High Tech Treatment: A Device that can Stop Strokes as they are Happening
In September, the Food and
Drug Administration approved the first device that can remove blood clots from
the brains of people who are having ischemic strokes. Stroke is the third
leading cause of death in this country, and 80 percent of strokes are the
ischemic kind. During an ischemic stroke, a blood clot lodges in a blood vessel
in the brain, stopping the flow of blood. Serious strokes can cause permanent
disability, including inability to move or speak, and even death. The faster
surgeons are able to restore blood flow, the less brain tissue suffers damage
and the less likely patients are to sustain permanent disability.
The current treatment for
a person who is having a stroke is a so-called “clot-busting” drug called tPA.
It dissolves the clot that’s causing the stroke. But tPA is effective only
during the first 3 hours of a stroke. Many patients miss that crucial window of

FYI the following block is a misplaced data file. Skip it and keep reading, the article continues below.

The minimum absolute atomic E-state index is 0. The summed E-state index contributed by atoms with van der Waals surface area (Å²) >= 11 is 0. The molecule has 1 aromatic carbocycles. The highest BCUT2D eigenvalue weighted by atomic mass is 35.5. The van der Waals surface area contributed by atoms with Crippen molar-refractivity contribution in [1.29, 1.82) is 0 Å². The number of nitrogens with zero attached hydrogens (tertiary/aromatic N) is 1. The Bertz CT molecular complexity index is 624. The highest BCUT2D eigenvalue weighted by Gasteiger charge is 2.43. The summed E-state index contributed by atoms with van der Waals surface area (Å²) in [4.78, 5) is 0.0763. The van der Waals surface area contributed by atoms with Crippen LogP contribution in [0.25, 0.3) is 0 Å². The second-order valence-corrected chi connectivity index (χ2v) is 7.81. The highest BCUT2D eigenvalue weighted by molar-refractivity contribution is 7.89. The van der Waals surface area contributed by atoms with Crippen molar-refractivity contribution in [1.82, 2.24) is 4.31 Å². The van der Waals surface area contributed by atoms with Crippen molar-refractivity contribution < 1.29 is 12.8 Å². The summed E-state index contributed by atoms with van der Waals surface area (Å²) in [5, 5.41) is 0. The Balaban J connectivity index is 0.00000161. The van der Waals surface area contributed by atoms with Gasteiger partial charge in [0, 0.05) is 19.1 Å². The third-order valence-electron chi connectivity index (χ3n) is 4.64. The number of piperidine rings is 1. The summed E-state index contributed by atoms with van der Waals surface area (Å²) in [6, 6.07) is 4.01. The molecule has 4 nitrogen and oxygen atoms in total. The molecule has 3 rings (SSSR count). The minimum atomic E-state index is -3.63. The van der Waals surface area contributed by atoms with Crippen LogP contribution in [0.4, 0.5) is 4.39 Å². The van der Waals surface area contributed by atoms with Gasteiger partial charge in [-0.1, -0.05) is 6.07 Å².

time, usually because they’re not able to get to the hospital fast enough. Other
patients may not be able to take tPA safely because they’re already taking
medications that affect blood clotting.
timeframe for treatment
The new device, which can
remove the stroke-causing blood clot, is called the MERCI Retriever. MERCI
stands for Mechanical Embolus Removal in Cerebral Ischemia. It can be used up
to 8 hours after a stroke begins. This extended timeframe for stroke treatment
brings hope of recovery to many more people. But it’s not foolproof. In clinical
trials, the device worked 40 percent of the time.
The Merci Retriever is
made of titanium and nickel and is shaped like a corkscrew. Patients who are
treated with the device have a catheter inserted into their groin and up to the
blocked artery in the brain, where dye is injected. The dye provides an outline
of the blood vessel and shows where the clot is. Surgeons thread the Merci
Retriever through the artery to suction out the clot and restore blood flow.
The procedure generally
takes 2 to 3 hours. Recovery can be instantaneous. While patients are still
lying on the table, they can often recover their ability to move or speak.
The Food and Drug Administration